HomeAmerican EntertainmentTVClassic TV‘Bonanza’ Star David Canary Most ‘Proud’ of His Work on ‘Gunsmoke’

‘Bonanza’ Star David Canary Most ‘Proud’ of His Work on ‘Gunsmoke’

by Taylor Cunningham
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(Photo by Jim Russell/Toronto Star via Getty Images)

David Canary may forever be Bonanza’s Candy Canaday in our hearts, but he’ll always remember his stint on another classic TV Western most fondly.

Canary joined the Cartwright ranch in 1967 and stuck around until the series ended in 1973. And the lively cowboy Canaday character ended up becoming one of his most iconic career roles.

Because of the part, the actor went on to enjoy a long-running television career. And before he passed away in 2015, he found a home in the soap opera world that earned him five Daytime Emmys.

But despite the fact that David Canary’s stint on Bonanza is what made him famous, he believes his career-defining moment happened about six months before transforming into Candy Canaday.

While talking to the Archive of American Television,  Canary said that it was his guest appearance on Gunsmoke that made him most “proud.”

Before ‘Bonanza,’ David Canary Played a Lovelorn Outlaw on ‘Gunsmoke’

David Canary starred in an April 1967 two-parter Gunsmoke episode called Nitro. He played a drifter named George who helped a gang of outlaws extract nitroglycerin from dynamite so they could blow up safes and go on a string of robberies.

While the man ends up helping the criminals steal from the good people of Dodge City, he didn’t entirely do it for the riches. Instead, he did it to earn just enough money to impress a pretty girl down at the saloon.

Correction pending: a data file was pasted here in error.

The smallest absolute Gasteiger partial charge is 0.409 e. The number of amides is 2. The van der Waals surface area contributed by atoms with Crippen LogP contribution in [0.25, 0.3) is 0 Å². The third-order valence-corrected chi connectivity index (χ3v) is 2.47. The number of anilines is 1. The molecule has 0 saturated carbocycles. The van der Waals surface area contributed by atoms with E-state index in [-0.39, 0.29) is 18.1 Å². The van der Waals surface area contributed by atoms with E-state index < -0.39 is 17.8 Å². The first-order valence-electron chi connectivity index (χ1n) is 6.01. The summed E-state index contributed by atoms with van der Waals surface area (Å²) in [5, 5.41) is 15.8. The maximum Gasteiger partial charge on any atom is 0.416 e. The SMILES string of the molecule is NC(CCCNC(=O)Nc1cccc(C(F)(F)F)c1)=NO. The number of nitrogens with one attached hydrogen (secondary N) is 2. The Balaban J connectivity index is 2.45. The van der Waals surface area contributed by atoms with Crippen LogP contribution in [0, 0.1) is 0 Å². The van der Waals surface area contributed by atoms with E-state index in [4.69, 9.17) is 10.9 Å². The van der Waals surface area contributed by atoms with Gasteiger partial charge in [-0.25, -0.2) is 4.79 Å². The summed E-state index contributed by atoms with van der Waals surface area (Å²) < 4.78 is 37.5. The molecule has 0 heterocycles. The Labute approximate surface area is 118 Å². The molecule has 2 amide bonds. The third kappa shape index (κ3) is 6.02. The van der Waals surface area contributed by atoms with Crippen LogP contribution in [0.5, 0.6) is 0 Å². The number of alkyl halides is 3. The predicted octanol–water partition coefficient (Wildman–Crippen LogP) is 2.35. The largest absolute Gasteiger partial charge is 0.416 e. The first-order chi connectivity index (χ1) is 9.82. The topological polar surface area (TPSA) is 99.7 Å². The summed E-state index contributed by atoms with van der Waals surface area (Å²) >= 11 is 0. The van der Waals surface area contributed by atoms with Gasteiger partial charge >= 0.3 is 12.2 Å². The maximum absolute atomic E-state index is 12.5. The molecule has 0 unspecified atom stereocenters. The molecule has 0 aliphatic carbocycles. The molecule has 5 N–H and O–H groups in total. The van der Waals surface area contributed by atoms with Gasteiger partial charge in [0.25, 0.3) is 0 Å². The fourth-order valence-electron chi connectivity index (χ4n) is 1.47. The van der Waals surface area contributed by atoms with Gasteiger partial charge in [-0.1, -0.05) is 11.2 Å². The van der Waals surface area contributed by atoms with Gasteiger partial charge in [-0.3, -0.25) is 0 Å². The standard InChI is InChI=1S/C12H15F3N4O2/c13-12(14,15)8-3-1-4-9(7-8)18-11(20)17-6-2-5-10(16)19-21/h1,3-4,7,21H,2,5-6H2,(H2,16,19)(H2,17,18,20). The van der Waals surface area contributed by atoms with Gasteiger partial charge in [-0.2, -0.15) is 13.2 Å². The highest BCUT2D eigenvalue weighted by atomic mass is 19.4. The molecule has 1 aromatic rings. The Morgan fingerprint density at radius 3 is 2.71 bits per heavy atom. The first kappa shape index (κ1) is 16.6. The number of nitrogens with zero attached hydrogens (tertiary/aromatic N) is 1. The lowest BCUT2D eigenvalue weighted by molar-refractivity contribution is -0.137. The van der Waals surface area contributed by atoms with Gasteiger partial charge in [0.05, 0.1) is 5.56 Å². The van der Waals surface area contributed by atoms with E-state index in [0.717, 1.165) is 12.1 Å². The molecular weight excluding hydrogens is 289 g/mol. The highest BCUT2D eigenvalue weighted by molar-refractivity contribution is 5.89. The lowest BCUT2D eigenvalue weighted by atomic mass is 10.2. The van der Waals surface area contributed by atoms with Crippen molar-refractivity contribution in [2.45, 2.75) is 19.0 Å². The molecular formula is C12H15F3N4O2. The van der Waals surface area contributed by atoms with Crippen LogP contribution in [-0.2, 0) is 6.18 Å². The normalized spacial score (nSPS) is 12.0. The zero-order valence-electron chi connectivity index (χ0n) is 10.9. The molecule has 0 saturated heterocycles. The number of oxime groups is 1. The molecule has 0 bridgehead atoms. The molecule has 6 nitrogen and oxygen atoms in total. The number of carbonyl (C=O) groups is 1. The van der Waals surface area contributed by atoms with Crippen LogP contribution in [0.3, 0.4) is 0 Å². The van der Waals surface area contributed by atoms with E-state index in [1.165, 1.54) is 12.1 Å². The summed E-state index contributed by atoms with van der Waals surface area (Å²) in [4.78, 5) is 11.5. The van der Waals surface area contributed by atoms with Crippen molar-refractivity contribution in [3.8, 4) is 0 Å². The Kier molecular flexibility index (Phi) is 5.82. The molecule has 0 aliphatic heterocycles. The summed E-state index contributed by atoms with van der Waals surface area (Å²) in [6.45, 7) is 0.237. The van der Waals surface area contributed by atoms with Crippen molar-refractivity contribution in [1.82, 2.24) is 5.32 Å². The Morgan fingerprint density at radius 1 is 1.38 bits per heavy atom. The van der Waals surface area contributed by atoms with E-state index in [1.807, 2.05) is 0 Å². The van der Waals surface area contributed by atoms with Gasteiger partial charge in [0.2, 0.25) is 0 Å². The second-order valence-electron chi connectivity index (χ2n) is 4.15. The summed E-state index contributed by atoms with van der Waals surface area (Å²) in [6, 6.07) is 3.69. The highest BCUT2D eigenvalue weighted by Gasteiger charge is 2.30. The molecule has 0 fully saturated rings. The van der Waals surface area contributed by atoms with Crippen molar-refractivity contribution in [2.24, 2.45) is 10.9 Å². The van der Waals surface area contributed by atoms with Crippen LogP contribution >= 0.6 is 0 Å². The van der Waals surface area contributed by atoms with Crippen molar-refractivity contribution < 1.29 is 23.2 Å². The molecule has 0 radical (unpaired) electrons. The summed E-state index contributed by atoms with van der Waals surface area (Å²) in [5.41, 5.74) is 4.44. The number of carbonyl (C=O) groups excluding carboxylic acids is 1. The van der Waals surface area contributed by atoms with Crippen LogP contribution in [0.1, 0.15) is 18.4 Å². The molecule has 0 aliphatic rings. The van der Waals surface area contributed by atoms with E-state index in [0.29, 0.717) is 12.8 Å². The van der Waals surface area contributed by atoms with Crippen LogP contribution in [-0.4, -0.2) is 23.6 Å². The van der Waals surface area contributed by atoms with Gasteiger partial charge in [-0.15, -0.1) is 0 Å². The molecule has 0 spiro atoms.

The complexity of the lovelorn vagabond turned out to be a dream to portray for David Canary. And in the end, he thought he pulled it off perfectly.

“I don’t say this very often, but I’m proud of that piece of work,” he admitted. “It was a wonderfully done show.”

And fans would likely agree with Canary. George’s part in the story was particularly intense for Gunsmoke. While pulling off his potentially lethal tricks, the cameras would focus on the character for long spells of time. And with each move he made, audiences didn’t know if it would be his last. Sweat would drop down his forehead and drip to his arms. His breath would be short and labored. He was terrified, and it showed.

“It was maybe some of the best work I’ve ever done,” Canary continued. “It was a wonderful role.”

The producers agreed that the future Bonanza muscleman nailed the tension, too, and because of that, they extended David Canary’s role in the episodes—just so they could draw out that heart-stopping emotion.

“I was hired for an hour,” he continued. “We shot an hour. And they looked at it and said, ‘We can stretch this into two hours.’”

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